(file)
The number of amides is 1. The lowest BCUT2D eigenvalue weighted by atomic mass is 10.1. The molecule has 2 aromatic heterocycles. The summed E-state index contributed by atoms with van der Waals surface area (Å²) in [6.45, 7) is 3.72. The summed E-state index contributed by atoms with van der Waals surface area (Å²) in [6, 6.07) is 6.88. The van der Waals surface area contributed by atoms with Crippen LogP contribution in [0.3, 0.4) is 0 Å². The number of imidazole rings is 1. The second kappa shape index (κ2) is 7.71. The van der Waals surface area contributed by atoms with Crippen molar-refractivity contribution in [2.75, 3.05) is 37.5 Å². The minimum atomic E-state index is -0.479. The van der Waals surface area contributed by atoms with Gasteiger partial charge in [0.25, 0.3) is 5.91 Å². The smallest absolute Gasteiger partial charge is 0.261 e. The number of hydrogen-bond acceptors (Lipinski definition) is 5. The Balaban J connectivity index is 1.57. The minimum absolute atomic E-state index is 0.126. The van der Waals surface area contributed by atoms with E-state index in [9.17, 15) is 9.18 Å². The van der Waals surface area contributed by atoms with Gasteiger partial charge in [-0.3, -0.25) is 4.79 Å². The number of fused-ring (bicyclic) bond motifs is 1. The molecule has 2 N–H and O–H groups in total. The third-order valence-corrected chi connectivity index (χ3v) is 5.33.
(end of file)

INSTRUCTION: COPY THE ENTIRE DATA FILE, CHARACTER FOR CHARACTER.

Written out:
The number of amides is 1. The lowest BCUT2D eigenvalue weighted by atomic mass is 10.1. The molecule has 2 aromatic heterocycles. The summed E-state index contributed by atoms with van der Waals surface area (Å²) in [6.45, 7) is 3.72. The summed E-state index contributed by atoms with van der Waals surface area (Å²) in [6, 6.07) is 6.88. The van der Waals surface area contributed by atoms with Crippen LogP contribution in [0.3, 0.4) is 0 Å². The number of imidazole rings is 1. The second kappa shape index (κ2) is 7.71. The van der Waals surface area contributed by atoms with Crippen molar-refractivity contribution in [2.75, 3.05) is 37.5 Å². The minimum atomic E-state index is -0.479. The van der Waals surface area contributed by atoms with Gasteiger partial charge in [0.25, 0.3) is 5.91 Å². The smallest absolute Gasteiger partial charge is 0.261 e. The number of hydrogen-bond acceptors (Lipinski definition) is 5. The Balaban J connectivity index is 1.57. The minimum absolute atomic E-state index is 0.126. The van der Waals surface area contributed by atoms with E-state index in [9.17, 15) is 9.18 Å². The van der Waals surface area contributed by atoms with Gasteiger partial charge in [-0.3, -0.25) is 4.79 Å². The number of fused-ring (bicyclic) bond motifs is 1. The molecule has 2 N–H and O–H groups in total. The third-order valence-corrected chi connectivity index (χ3v) is 5.33.